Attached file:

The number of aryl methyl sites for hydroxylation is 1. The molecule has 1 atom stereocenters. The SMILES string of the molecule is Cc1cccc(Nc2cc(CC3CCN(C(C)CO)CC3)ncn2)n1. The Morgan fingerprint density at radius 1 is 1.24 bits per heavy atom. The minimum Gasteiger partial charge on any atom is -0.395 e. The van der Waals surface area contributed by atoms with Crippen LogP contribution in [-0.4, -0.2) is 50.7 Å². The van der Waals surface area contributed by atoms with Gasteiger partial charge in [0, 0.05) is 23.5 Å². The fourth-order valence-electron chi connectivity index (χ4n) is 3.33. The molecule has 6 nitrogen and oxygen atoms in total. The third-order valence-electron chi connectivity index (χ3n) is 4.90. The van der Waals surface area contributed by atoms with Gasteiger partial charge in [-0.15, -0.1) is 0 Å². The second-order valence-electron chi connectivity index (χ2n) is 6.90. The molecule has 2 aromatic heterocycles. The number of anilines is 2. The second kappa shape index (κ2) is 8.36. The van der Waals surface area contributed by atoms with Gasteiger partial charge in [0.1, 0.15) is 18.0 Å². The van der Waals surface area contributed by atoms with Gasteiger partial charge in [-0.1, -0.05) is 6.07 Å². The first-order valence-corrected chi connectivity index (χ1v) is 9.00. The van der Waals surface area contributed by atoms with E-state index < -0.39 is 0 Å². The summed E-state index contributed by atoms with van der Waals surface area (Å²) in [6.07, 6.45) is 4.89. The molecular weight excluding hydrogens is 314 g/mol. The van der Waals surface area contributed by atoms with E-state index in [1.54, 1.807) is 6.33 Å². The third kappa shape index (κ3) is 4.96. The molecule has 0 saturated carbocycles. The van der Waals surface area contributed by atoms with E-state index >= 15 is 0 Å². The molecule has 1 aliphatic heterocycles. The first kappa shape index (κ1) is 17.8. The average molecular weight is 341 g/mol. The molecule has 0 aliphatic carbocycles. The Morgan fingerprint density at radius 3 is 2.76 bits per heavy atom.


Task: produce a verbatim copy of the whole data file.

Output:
The number of aryl methyl sites for hydroxylation is 1. The molecule has 1 atom stereocenters. The SMILES string of the molecule is Cc1cccc(Nc2cc(CC3CCN(C(C)CO)CC3)ncn2)n1. The Morgan fingerprint density at radius 1 is 1.24 bits per heavy atom. The minimum Gasteiger partial charge on any atom is -0.395 e. The van der Waals surface area contributed by atoms with Crippen LogP contribution in [-0.4, -0.2) is 50.7 Å². The van der Waals surface area contributed by atoms with Gasteiger partial charge in [0, 0.05) is 23.5 Å². The fourth-order valence-electron chi connectivity index (χ4n) is 3.33. The molecule has 6 nitrogen and oxygen atoms in total. The third-order valence-electron chi connectivity index (χ3n) is 4.90. The van der Waals surface area contributed by atoms with Gasteiger partial charge in [-0.15, -0.1) is 0 Å². The second-order valence-electron chi connectivity index (χ2n) is 6.90. The molecule has 2 aromatic heterocycles. The number of anilines is 2. The second kappa shape index (κ2) is 8.36. The van der Waals surface area contributed by atoms with Gasteiger partial charge in [0.1, 0.15) is 18.0 Å². The van der Waals surface area contributed by atoms with Gasteiger partial charge in [-0.1, -0.05) is 6.07 Å². The first-order valence-corrected chi connectivity index (χ1v) is 9.00. The van der Waals surface area contributed by atoms with E-state index < -0.39 is 0 Å². The summed E-state index contributed by atoms with van der Waals surface area (Å²) in [6.07, 6.45) is 4.89. The molecular weight excluding hydrogens is 314 g/mol. The van der Waals surface area contributed by atoms with E-state index in [1.54, 1.807) is 6.33 Å². The third kappa shape index (κ3) is 4.96. The molecule has 0 saturated carbocycles. The van der Waals surface area contributed by atoms with E-state index >= 15 is 0 Å². The molecule has 1 aliphatic heterocycles. The first kappa shape index (κ1) is 17.8. The average molecular weight is 341 g/mol. The molecule has 0 aliphatic carbocycles. The Morgan fingerprint density at radius 3 is 2.76 bits per heavy atom.